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Set up special bench to monitor criminal cases against MPs, MLAs: Supreme Court tells high courts


The Supreme Court on Thursday asked the country’s high courts to set up special benches to monitor criminal cases against MPs. The apex court directed all high courts to register suo motu cases to monitor expeditious disposal of criminal cases pending against MPs, PTI reported, adding that the bench hearing such cases would be headed by itself. The Chief Justice should do it.

However, the top court said it would be difficult to lay down uniform guidelines for lower courts for speedy disposal of cases against MPs and MLAs.

A bench comprising Chief Justice of India DY Chandrachud, Justice PS Narasimha and Justice Manoj Mishra said the high court can summon special lower courts to report on the status of trials against MPs in criminal cases, the top court said.

The apex court also directed that lower courts shall not adjourn the hearing of such cases except for rare and compelling reasons.

The top court also asked the district judges to ensure that adequate infrastructure, technical facilities are in place for the special courts designated to hear the lawmakers.

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The bench further said that death penalty cases against MPs/MLAs should be given priority over other cases.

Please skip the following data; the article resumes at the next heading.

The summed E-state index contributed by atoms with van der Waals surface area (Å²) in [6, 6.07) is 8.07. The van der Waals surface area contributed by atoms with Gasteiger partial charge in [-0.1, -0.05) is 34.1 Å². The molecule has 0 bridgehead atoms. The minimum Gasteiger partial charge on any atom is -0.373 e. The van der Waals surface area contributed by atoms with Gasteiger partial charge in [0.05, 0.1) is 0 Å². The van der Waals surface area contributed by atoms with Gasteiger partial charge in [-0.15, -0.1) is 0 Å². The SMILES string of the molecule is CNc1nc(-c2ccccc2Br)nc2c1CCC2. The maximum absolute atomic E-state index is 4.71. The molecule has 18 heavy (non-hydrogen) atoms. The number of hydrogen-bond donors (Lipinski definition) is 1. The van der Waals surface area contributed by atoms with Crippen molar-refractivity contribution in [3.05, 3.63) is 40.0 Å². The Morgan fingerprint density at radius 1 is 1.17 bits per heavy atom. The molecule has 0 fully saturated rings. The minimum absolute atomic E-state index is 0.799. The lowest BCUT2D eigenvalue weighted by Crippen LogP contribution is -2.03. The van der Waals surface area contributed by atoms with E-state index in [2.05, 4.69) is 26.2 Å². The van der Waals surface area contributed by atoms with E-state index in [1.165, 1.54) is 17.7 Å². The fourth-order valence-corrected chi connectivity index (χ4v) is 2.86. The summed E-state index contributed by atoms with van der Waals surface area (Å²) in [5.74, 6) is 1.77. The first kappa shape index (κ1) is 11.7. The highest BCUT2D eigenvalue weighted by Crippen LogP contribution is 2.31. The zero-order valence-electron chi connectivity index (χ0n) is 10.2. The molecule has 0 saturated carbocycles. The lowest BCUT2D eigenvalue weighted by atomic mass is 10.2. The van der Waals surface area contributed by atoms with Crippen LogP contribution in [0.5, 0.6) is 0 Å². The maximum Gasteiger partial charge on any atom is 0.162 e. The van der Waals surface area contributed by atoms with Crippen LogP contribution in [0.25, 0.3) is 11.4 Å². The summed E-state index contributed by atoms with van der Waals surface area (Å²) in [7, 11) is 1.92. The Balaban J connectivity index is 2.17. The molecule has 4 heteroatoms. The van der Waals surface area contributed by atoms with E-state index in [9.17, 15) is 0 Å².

Calling it a “historic verdict”, the petitioner, Ashwini Kumar Upadhyay, said, “The Supreme Court verdict has come in relation to our first prayer. The court has directed all the high courts to set up a special bench to monitor the cases of MPs, MLAs and MLAs. Instructed to do so.” Ensure that these cases are decided within a year,” says lawyer and petitioner Ashwini Upadhyay after the Supreme Court issued a series of directions to monitor the speedy disposal of criminal cases pending against MPs and MLAs.

The Supreme Court’s decision on Thursday came on a petition which had, among other things, sought a lifetime ban on convicted politicians, including sitting MPs, from contesting elections as opposed to the existing six-year ban.

The final decision on the petition has not yet been taken by the court, which has only passed directions on expeditious disposal of the cases. According to the Bar and Bench, the prayer for lifetime ban will be considered later.

The petitioner also sought deletion of the six-year ban and replacing it with a lifetime ban under Section 8(3) of the Representation of the People Act, 1951 (RP Act).



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